After five years, the pellet’s percent of U235 and plutonium declines from about 5 percent to 2 percent, and no longer sustains the chain reaction, but the 2 percent is very valuable reactor fuel when recycled.

The storage issue isn’t an issue, meaning that Gov. Dayton either has another motive for making this a precondition or he’s badly ill-informed. Personally, I’m leaning toward his having an ulterior motive, most likely his cowtowing to militant environmentalist groups.

Time after time, lefties like Sen. Klobuchar and Gov. Dayton ignore science, then accuse conservatives of ignoring science. The facts are clear. The ethanol that Sen. Klobuchar’s legislation would subsidize is inefficient in terms of gas mileage and a pollution hog.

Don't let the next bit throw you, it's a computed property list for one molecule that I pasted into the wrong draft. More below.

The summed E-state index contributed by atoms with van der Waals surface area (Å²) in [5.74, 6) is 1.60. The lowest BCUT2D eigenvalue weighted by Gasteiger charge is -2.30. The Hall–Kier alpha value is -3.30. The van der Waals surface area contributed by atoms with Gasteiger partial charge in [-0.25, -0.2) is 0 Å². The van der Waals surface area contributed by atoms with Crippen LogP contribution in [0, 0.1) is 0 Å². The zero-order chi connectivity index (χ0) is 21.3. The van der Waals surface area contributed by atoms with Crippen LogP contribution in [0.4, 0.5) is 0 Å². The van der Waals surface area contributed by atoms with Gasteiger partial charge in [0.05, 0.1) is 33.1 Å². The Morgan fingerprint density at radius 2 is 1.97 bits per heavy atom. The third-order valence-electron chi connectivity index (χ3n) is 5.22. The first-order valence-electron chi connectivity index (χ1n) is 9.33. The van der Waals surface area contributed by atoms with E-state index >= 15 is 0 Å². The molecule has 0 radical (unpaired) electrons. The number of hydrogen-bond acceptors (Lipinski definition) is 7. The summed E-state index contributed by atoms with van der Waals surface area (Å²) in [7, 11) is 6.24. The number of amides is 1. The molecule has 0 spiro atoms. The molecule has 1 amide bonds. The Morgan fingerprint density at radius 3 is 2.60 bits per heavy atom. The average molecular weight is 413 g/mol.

Nuclear power plants, oil refineries and new oil rigs won’t get built because organizations like MCEA won’t let them get built.

If Sen. Klobuchar was interested in proven solutions, she needs to ignore these special interest groups when their agenda runs contrary to the needs of We The People.

Unfortunately, I’ll be surprised if that happens. If it does, the first thing I’ll do is look skyward to see if there are flocks of pigs flying in V-formation.

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8 Responses to “Sen. Klobuchar Picking Winners & Losers”

  • Rex Newman says: